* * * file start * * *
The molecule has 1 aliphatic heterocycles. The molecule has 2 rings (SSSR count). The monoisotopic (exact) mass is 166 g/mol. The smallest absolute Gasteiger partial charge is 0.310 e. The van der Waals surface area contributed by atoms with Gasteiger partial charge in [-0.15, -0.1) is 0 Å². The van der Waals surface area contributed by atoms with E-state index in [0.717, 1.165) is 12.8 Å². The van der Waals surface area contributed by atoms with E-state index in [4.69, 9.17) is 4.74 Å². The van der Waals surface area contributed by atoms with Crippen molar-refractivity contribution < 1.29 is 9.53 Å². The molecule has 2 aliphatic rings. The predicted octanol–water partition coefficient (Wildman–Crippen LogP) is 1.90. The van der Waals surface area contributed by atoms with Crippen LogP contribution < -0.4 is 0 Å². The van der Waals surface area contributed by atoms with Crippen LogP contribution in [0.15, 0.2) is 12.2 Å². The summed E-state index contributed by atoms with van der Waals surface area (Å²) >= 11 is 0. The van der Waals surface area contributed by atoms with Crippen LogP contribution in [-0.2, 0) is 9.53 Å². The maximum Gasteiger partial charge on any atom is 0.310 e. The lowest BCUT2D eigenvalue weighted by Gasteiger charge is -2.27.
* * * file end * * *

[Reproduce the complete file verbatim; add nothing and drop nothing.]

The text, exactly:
The molecule has 1 aliphatic heterocycles. The molecule has 2 rings (SSSR count). The monoisotopic (exact) mass is 166 g/mol. The smallest absolute Gasteiger partial charge is 0.310 e. The van der Waals surface area contributed by atoms with Gasteiger partial charge in [-0.15, -0.1) is 0 Å². The van der Waals surface area contributed by atoms with E-state index in [0.717, 1.165) is 12.8 Å². The van der Waals surface area contributed by atoms with E-state index in [4.69, 9.17) is 4.74 Å². The van der Waals surface area contributed by atoms with Crippen molar-refractivity contribution < 1.29 is 9.53 Å². The molecule has 2 aliphatic rings. The predicted octanol–water partition coefficient (Wildman–Crippen LogP) is 1.90. The van der Waals surface area contributed by atoms with Crippen LogP contribution < -0.4 is 0 Å². The van der Waals surface area contributed by atoms with Crippen LogP contribution in [0.15, 0.2) is 12.2 Å². The summed E-state index contributed by atoms with van der Waals surface area (Å²) >= 11 is 0. The van der Waals surface area contributed by atoms with Crippen LogP contribution in [-0.2, 0) is 9.53 Å². The maximum Gasteiger partial charge on any atom is 0.310 e. The lowest BCUT2D eigenvalue weighted by Gasteiger charge is -2.27.